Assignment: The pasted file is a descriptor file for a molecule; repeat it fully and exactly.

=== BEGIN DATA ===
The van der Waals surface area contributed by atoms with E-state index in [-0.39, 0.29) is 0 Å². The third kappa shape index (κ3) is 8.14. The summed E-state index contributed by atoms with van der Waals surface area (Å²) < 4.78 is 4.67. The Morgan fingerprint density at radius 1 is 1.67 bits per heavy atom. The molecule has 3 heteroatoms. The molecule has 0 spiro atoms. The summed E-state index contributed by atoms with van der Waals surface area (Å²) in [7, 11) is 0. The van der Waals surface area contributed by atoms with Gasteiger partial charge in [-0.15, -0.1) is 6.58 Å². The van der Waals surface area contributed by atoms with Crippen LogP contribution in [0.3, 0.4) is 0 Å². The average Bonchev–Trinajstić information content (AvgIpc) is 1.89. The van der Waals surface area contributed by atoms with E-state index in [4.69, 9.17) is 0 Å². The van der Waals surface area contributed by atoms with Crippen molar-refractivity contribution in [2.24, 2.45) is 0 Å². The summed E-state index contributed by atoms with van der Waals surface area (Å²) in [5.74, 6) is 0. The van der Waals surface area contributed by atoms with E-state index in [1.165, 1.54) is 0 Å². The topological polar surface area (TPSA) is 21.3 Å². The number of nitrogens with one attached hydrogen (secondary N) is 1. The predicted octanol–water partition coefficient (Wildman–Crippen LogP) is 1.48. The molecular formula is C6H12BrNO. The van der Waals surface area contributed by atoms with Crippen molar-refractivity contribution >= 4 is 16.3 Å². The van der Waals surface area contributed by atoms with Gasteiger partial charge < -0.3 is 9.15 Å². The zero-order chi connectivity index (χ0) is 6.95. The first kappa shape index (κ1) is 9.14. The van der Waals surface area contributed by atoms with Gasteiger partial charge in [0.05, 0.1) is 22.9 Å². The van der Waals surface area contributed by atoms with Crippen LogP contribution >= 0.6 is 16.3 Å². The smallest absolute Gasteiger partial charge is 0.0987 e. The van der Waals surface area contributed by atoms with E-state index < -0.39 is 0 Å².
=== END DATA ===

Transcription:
The van der Waals surface area contributed by atoms with E-state index in [-0.39, 0.29) is 0 Å². The third kappa shape index (κ3) is 8.14. The summed E-state index contributed by atoms with van der Waals surface area (Å²) < 4.78 is 4.67. The Morgan fingerprint density at radius 1 is 1.67 bits per heavy atom. The molecule has 3 heteroatoms. The molecule has 0 spiro atoms. The summed E-state index contributed by atoms with van der Waals surface area (Å²) in [7, 11) is 0. The van der Waals surface area contributed by atoms with Gasteiger partial charge in [-0.15, -0.1) is 6.58 Å². The van der Waals surface area contributed by atoms with Crippen LogP contribution in [0.3, 0.4) is 0 Å². The average Bonchev–Trinajstić information content (AvgIpc) is 1.89. The van der Waals surface area contributed by atoms with E-state index in [4.69, 9.17) is 0 Å². The van der Waals surface area contributed by atoms with Crippen molar-refractivity contribution in [2.24, 2.45) is 0 Å². The summed E-state index contributed by atoms with van der Waals surface area (Å²) in [5.74, 6) is 0. The van der Waals surface area contributed by atoms with E-state index in [1.165, 1.54) is 0 Å². The topological polar surface area (TPSA) is 21.3 Å². The number of nitrogens with one attached hydrogen (secondary N) is 1. The predicted octanol–water partition coefficient (Wildman–Crippen LogP) is 1.48. The molecular formula is C6H12BrNO. The van der Waals surface area contributed by atoms with Crippen molar-refractivity contribution >= 4 is 16.3 Å². The van der Waals surface area contributed by atoms with Gasteiger partial charge < -0.3 is 9.15 Å². The zero-order chi connectivity index (χ0) is 6.95. The first kappa shape index (κ1) is 9.14. The van der Waals surface area contributed by atoms with Gasteiger partial charge in [0.05, 0.1) is 22.9 Å². The van der Waals surface area contributed by atoms with Crippen LogP contribution >= 0.6 is 16.3 Å². The smallest absolute Gasteiger partial charge is 0.0987 e. The van der Waals surface area contributed by atoms with E-state index < -0.39 is 0 Å².